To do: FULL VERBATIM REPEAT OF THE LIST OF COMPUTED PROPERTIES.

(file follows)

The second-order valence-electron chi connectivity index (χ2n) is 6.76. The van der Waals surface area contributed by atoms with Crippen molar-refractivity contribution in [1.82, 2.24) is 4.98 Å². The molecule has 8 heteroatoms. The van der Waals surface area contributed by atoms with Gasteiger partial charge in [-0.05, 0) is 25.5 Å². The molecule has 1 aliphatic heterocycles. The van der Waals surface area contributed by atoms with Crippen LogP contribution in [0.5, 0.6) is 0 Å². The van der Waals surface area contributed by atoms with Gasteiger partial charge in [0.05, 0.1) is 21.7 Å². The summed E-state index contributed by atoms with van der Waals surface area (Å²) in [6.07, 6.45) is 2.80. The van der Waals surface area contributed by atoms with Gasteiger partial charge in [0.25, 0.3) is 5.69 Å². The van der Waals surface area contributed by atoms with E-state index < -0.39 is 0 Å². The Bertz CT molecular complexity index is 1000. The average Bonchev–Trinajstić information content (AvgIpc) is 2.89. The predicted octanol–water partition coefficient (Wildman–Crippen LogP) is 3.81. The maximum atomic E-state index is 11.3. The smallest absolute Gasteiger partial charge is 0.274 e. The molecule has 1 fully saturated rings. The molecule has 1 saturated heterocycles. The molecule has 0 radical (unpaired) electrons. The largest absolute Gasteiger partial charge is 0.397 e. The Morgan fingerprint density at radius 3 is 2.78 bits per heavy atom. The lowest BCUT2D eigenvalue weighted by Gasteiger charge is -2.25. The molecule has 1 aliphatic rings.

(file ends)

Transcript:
The second-order valence-electron chi connectivity index (χ2n) is 6.76. The van der Waals surface area contributed by atoms with Crippen molar-refractivity contribution in [1.82, 2.24) is 4.98 Å². The molecule has 8 heteroatoms. The van der Waals surface area contributed by atoms with Gasteiger partial charge in [-0.05, 0) is 25.5 Å². The molecule has 1 aliphatic heterocycles. The van der Waals surface area contributed by atoms with Crippen LogP contribution in [0.5, 0.6) is 0 Å². The van der Waals surface area contributed by atoms with Gasteiger partial charge in [0.05, 0.1) is 21.7 Å². The summed E-state index contributed by atoms with van der Waals surface area (Å²) in [6.07, 6.45) is 2.80. The van der Waals surface area contributed by atoms with Gasteiger partial charge in [0.25, 0.3) is 5.69 Å². The van der Waals surface area contributed by atoms with E-state index < -0.39 is 0 Å². The Bertz CT molecular complexity index is 1000. The average Bonchev–Trinajstić information content (AvgIpc) is 2.89. The predicted octanol–water partition coefficient (Wildman–Crippen LogP) is 3.81. The maximum atomic E-state index is 11.3. The smallest absolute Gasteiger partial charge is 0.274 e. The molecule has 1 fully saturated rings. The molecule has 1 saturated heterocycles. The molecule has 0 radical (unpaired) electrons. The largest absolute Gasteiger partial charge is 0.397 e. The Morgan fingerprint density at radius 3 is 2.78 bits per heavy atom. The lowest BCUT2D eigenvalue weighted by Gasteiger charge is -2.25. The molecule has 1 aliphatic rings.